No living being likes to be uprooted. Not people, not trees
For exactly 25 years, almost every morning, I have drawn open the curtains and saluted the sun’s rays diffused through the branches of the magnificent old mango tree outside. Recently, we acquired the site on which it stood, hoping to create an urban mini-forest and add ecosystem services in the vicinity.
The Mangifera Indica along with its many denizens has pride of place in our new design. Dozens of species have been feeding, nesting, and roosting on this heavily branched tree. Koels and kites, barbets and bulbuls, shikras and sunbirds, owls and orioles, to name just some birds. There are squirrels and fruit bats, butterflies and moths, spiders and ants. The list seems endless. “For me, trees have always been the most penetrating of preachers,” said Hermann Hesse. I have spent hours learning from this 60-foot-high tree draped with a creeping monstera, the air heady with its fragrant blossoms, its small fruits much prized for their tasty pulp.
Just recently, we woke up to a shocking sight. The previous night’s heavy thunderstorm had uprooted the tree. At 3 am sharp, it had simply keeled over with a painful thud, knocking down the retaining walls.
It was a revelation that one could feel such physical pain from the loss of a tree. Eyes streaming, I tried to make sense of what had happened. We were creating an urban wetland a few metres from the tree. An extra retaining wall was underway. But the unexpected fury of an October rain shower, put paid to all plans. It felled a thing of ethereal beauty, a 50-year-old companion to birds and bees, a giver of shade, an absorber of sound and air pollution and a veritable king of trees.
Carl Linnaeus described the mango tree in 1753 as belonging to the Anacardiaceae family and probably originating between Myanmar, Bangladesh, and Northeastern India. There are at least 500 varieties of mangos in India. Together with cricket and cinema, the national fruit probably is one of the best unifiers of our people. Who doesn’t love mangos? Who doesn’t boast that their regional one is the best? How many childhood memories are associated with the messy pleasures of sucking the last sweet drop from its seed, or of wincing at the sharpness of a raw mango drowned in chilli and salt?
How does one make reparations for the loss of a tree? By planting 10 more? A 100 more? By prayer or fasting or some other penance? I have planted hundreds of trees in my life and plan to plant hundreds more, but that seems inadequate. You cannot compensate for the time it takes, the wind and sun, the soil and water it takes, and the incredible mutuality it takes to grow a tree to its full-blown grandeur.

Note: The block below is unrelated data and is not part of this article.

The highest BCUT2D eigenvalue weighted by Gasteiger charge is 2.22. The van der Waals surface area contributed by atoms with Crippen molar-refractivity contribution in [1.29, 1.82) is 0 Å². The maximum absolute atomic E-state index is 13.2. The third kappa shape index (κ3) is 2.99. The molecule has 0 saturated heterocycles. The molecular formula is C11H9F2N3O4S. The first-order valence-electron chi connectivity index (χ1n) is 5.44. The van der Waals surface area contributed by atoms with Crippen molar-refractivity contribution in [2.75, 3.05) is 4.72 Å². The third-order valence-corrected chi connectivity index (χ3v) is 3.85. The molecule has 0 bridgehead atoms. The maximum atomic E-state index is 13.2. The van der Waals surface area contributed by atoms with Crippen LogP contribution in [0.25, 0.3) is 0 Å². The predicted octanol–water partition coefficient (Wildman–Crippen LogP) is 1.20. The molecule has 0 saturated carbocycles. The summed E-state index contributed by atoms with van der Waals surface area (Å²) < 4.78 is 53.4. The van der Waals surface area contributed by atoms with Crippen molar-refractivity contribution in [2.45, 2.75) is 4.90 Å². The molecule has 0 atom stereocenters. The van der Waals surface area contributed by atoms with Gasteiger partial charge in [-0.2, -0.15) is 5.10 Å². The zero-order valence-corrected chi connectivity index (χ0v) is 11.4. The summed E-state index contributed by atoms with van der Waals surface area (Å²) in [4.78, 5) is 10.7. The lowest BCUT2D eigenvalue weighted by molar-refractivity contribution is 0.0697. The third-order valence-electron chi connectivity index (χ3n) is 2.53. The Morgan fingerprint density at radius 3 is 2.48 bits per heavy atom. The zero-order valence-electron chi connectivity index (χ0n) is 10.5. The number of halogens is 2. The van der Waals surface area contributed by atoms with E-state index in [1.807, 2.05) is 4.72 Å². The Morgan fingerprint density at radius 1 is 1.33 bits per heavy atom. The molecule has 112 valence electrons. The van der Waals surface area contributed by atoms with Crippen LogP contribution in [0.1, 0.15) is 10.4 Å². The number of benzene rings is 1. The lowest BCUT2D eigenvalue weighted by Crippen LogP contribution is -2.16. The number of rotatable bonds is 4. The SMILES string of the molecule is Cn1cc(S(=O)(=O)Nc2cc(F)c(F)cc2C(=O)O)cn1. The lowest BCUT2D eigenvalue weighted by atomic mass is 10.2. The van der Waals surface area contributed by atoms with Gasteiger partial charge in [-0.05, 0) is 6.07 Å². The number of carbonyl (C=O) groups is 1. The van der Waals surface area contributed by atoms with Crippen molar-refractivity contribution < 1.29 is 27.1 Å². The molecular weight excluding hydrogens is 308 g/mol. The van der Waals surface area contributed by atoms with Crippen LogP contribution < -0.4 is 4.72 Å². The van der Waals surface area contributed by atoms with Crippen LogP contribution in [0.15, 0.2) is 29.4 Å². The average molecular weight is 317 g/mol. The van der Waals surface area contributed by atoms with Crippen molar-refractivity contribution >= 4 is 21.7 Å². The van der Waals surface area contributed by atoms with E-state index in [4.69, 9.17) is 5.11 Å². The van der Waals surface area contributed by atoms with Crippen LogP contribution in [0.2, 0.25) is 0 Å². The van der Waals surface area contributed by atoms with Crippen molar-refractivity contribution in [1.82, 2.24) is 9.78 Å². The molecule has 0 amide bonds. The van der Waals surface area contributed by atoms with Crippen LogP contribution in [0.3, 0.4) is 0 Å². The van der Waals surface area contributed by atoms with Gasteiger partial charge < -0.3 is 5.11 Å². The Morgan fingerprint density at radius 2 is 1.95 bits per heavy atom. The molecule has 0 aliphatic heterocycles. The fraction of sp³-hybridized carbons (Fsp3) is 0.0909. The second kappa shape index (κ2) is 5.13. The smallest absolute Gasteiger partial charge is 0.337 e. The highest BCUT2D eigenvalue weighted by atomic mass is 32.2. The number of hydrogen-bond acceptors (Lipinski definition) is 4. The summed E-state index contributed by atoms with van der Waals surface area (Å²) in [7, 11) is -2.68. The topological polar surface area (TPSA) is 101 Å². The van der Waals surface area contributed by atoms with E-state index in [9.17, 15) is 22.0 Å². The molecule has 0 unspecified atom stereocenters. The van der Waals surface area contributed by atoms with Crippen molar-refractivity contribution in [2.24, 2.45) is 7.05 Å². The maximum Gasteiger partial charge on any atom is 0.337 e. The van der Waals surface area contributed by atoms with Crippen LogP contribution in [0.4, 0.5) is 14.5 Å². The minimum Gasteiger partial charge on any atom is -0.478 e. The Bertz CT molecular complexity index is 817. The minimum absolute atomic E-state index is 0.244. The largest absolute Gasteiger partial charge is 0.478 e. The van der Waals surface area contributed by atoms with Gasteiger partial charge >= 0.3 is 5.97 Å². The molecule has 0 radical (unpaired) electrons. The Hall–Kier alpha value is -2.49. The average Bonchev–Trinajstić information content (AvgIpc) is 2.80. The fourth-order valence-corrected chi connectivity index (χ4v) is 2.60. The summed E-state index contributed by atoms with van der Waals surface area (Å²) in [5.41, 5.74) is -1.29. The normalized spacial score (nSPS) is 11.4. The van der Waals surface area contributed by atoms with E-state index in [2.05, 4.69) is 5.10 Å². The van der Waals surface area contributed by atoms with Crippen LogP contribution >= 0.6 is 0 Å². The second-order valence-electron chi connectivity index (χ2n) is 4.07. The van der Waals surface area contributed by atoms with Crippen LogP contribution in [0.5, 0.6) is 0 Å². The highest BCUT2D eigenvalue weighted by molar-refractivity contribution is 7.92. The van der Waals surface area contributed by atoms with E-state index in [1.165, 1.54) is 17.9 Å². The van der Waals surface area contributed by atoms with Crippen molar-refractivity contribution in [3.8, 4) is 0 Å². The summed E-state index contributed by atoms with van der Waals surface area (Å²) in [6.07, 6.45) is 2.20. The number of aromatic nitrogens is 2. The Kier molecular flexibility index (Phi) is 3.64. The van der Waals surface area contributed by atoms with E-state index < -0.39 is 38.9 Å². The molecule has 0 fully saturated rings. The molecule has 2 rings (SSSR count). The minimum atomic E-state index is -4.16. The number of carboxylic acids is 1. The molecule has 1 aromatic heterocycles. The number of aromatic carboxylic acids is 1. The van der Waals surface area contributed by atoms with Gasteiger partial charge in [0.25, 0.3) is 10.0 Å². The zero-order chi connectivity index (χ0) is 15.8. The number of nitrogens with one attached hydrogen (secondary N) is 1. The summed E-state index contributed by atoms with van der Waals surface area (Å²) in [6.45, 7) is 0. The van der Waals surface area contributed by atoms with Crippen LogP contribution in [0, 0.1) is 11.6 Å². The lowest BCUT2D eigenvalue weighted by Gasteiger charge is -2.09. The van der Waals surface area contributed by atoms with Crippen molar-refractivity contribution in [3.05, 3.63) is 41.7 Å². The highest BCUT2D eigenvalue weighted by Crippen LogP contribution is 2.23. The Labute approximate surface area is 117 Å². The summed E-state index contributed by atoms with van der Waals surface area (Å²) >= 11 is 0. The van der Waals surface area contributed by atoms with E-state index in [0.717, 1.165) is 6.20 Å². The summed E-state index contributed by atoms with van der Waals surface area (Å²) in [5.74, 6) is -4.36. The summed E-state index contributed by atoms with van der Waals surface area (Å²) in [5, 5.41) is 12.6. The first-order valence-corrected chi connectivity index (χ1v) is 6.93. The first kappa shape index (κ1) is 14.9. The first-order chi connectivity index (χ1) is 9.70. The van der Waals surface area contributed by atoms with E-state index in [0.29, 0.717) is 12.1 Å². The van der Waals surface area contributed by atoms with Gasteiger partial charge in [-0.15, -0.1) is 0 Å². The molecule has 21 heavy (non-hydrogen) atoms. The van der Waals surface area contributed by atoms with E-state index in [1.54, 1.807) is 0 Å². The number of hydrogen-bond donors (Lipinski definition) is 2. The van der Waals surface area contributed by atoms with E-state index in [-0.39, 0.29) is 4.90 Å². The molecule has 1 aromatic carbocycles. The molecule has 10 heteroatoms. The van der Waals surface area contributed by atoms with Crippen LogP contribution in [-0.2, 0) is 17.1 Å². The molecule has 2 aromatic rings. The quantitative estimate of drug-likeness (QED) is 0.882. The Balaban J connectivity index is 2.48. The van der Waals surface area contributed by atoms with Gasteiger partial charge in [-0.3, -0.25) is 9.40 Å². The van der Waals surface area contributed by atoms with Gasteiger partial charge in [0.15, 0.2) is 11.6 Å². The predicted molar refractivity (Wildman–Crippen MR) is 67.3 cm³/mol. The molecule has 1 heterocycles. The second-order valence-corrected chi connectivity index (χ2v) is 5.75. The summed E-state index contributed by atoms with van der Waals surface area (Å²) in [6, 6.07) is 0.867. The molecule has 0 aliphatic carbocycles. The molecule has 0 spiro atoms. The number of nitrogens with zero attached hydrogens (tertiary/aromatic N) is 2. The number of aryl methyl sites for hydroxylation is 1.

Emerging science has shed much new light on the life of trees above our heads and below the ground. Thanks to pioneers like Suzanne Simard and Margaret D Lowman, we have learnt how tree roots use mycorrhizal fungi to communicate with each other on the Wood Wide Web. We know that treetop canopies are like an eighth continent sustaining myriad life, and critical against climate change.
Millions of people around the world understand that those trees that can be saved, should be. Nobel Peace Prize winner Wangari Maathai’s Green Belt Movement in Africa and India’s Chipko agitation are only two examples.
India has 2,603 species of trees and at least 650 are endemic. Almost a fifth of them now face extinction.
Why do some people care so deeply, while others are more pragmatic about cutting trees for development? Maybe, like trees themselves, people are diverse in their thinking and attitudes, shaped through nature and nurture.
Trees will fall. They will die. Not every tree can or should be saved. Many trees are wrongly planted, especially on urban avenues. Several well-intentioned tree planting drives need to be reimagined because trees don’t belong on floodplains or grasslands.
But no living being likes to be uprooted. Not people, not trees.
We decided to replant the tree to renew its lease of life. Swiftly, the benevolent giant had to be chopped down to its bare trunk first. Tree experts prepared the pit with biocides and nutrients. An excavator was brought in, to level the ground. A crane was called for to lift back the tree. More rain made the ground slushy, dangerous. Puzzled bats and kites whizzed about in the absence of the familiar canopy.
Eventually, the tree was put up. A shrunken version of itself, somewhat away from its original spot, but upright again. We heartily hope the replanted tree will survive. We will water it; we will pray; and we will watch keenly for signs of life.
Men and machines had worked late into the night. Masala chai and biscuits were shared around. No one complained about the hour.
Vriksho Rakshati Rakshatah (Those who protect trees will be protected by them) — workers nodded at the phrase.
If this credo remains intact in our samaj, we might yet save ourselves from the worst fears unleashed by our own ambitions. To paraphrase E O Wilson, maybe we won’t destroy our species-rich ecosystems to cook our development dinner. Maybe we will preserve our irreplaceable ancient forests and regrow our dying ones, even as we build dams and highways.
Then the requiem for any dying tree can also become a hymn to an emerging forest.